Projects

ESW projects design, build, and implement solutions to sustainability issues, often with a focus on energy and the environment. Chapters select their own project topics and locations for implementation based on the interests of their members, and the resources and guidance available to them at their respective universities. Some chapters chose to focus primarily on sustainability issues on campus or in their local community, while others work to implement sustainable development solutions for communities in the developing world. Many have project portfolios that include a mix of local and international efforts. Topics vary widely across chapters, but include areas such as clean energy generation and energy savings, water and wastewater treatment/management, and the development of green infrastructure. To carry out these projects, chapters often partner with on-campus staff, community organizations, or other sustainability organizations that have experience and established relationships in the communities where they work.

You can view many of the projects completed or in progress in this directory, and we encourage you to contact the chapter to learn more or help implement a similar project where you are!

Please use the options below to confine your search. To view projects conducted by specific chapters please visit our chapter pages by traveling here. ESW Members can add projects by clicking here.

 
This project seeks to improve access to safe drinking water in Dhaka, Bangladesh in collaboration


The combination of intermittent energy supplies and highly consumptive irrigation methods, such as flood irrigation, are resulting in the over-­‐extraction of water sources and high electricity use in India. This year, in collaboration with Wells for India, a UK-­‐based charity, and Sahyog Sansthan, a local NGO, ESW-­‐Stanford will design a solar irrigation system that will be suitable for poor farmers in the region.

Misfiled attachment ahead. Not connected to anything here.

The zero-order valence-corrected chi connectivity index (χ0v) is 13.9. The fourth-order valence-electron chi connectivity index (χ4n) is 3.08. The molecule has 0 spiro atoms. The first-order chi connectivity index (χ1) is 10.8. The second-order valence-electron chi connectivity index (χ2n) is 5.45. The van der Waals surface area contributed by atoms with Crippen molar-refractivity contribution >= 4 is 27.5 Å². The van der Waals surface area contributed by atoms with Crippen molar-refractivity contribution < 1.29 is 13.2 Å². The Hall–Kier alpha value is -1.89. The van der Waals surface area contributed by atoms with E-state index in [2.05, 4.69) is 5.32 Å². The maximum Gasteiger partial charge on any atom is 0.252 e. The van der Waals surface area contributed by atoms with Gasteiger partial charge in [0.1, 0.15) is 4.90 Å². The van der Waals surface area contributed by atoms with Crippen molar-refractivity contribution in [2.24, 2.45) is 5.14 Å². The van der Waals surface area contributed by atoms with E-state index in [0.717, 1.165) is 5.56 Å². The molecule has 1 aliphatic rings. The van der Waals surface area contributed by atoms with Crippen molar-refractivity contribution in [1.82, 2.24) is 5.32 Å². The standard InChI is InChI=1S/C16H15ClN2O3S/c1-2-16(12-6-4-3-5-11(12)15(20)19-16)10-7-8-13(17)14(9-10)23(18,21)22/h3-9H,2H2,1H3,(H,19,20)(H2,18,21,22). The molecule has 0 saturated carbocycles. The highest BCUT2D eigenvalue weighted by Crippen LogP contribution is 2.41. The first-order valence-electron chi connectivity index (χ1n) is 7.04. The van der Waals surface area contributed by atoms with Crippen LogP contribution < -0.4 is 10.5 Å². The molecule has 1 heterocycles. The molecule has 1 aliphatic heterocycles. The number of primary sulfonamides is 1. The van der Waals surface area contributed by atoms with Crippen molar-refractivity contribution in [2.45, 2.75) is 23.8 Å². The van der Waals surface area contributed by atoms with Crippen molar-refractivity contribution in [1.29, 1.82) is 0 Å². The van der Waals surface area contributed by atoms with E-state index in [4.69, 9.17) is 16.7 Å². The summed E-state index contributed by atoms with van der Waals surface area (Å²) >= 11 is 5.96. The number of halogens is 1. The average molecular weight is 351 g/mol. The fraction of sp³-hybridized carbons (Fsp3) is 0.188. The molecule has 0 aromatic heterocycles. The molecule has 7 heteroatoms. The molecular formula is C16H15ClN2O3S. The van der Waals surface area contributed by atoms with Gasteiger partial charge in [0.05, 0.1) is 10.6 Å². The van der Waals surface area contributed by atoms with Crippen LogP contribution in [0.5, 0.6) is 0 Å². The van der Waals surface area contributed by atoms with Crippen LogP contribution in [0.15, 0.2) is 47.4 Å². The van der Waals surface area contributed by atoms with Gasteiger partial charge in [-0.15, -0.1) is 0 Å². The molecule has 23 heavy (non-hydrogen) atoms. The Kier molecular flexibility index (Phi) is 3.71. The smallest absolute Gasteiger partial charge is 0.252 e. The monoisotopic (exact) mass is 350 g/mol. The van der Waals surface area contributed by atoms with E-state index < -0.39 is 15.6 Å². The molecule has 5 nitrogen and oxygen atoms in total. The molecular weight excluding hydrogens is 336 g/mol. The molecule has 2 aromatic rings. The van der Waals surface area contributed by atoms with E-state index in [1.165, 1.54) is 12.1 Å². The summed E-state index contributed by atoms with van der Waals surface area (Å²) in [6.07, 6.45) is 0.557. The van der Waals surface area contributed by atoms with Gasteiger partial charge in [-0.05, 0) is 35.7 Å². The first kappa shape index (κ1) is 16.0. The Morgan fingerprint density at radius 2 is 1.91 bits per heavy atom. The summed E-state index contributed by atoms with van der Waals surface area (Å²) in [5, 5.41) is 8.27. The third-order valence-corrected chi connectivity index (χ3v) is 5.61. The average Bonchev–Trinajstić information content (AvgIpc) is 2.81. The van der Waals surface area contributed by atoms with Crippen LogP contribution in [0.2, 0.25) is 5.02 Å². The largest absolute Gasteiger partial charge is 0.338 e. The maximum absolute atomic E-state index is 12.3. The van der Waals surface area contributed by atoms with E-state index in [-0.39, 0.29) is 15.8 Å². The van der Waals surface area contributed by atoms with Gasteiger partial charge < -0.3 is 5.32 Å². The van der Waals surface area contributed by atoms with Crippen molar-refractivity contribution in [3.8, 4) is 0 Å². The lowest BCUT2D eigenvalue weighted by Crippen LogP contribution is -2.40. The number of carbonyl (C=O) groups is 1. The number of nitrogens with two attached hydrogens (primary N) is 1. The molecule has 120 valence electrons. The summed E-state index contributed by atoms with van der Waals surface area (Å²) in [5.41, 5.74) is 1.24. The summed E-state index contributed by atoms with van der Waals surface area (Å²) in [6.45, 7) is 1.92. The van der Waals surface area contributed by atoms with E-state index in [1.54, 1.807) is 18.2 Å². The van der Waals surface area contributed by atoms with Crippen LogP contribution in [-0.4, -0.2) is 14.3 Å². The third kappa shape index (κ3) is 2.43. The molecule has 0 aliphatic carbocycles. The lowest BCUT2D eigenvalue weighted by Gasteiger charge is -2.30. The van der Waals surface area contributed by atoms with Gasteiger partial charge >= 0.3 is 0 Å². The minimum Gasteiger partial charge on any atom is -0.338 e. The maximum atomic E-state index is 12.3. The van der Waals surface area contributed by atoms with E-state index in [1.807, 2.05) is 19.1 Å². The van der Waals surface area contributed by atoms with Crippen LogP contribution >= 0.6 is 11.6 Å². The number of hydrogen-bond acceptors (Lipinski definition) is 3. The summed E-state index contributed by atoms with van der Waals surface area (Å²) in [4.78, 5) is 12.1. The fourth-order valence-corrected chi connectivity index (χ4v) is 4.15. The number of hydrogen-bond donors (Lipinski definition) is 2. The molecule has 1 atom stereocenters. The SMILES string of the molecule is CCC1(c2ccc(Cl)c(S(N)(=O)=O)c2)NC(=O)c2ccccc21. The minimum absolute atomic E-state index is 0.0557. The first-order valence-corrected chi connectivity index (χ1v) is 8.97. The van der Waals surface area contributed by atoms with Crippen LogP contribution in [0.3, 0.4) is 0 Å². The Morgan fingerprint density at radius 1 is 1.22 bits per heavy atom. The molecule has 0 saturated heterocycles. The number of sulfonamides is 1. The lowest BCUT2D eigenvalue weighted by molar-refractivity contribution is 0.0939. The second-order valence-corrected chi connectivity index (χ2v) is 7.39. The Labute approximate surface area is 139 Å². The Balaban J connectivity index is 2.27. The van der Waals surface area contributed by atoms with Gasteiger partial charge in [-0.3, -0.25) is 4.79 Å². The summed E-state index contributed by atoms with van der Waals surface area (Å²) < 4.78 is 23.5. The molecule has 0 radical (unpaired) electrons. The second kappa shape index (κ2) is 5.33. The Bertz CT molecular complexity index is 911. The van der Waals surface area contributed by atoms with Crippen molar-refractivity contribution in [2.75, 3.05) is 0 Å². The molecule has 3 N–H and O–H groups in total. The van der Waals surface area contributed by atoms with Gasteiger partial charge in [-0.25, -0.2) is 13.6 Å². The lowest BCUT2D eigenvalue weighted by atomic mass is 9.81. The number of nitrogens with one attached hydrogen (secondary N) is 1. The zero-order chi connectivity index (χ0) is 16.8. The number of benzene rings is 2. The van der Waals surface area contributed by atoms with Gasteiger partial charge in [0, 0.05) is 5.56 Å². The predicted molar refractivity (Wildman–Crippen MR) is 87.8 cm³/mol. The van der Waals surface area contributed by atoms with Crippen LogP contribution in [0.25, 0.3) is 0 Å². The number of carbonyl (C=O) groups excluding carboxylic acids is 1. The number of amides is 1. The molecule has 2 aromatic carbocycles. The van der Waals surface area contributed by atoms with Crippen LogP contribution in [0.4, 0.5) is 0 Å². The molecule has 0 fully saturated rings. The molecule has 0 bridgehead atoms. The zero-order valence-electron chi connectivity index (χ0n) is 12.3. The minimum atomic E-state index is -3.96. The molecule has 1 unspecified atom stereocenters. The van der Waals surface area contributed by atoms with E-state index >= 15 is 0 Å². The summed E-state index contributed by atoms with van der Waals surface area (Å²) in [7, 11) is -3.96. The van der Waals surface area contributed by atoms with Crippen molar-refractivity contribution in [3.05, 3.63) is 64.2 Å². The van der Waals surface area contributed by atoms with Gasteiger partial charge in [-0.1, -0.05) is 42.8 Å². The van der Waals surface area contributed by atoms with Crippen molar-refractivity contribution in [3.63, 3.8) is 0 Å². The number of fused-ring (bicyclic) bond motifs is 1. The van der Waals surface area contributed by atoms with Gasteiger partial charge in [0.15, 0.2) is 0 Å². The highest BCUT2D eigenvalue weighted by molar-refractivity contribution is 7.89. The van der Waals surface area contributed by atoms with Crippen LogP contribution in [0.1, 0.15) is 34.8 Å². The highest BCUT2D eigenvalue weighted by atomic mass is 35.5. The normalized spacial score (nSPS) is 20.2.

The purpose of this project is to investigate ways to mitigate the lost of life during a tsunami by increasing the capacity for tsunami evacuation infrastructure in Padang, Indonesia. Padang, the capital city of the West Sumatra province, currently has the highest risk for a tsunami in the world. Due to the city's dense population and flat terrain, more than half of the city's 1 million population cannot effectively evacuate inland in the case of a tsunami. This project has focused on vertical evacuation into buildings or onto other high ground within the city.


Making a mobile food cart which will use solar energy to run blenders to make smoothies


We are applying for the Bike Friendly Campus distinction, info can be found at www.bikeleague.org


ESW Planned an end of the year event, where students and faculty from across the University could showcase the work they've done relating to sustainability.


The group completed a rain garden, 3 times bigger than any on campus, at the Coralville UMC in April.  A great resource is: http://www.ia.nrcs.usda.gov/features/raingardens.html


 
We want Habitat homeowners to have bills they can afford as well – taking this one step further, we don’t want them to have any bills at all.  The idea is that with specific technologies and construction methods, the next generation of Habitat homes will not use more energy than they produce.


Attended training as a group, spent 10 hours weatherizing a home the following weekend.  Followed up with pizza.


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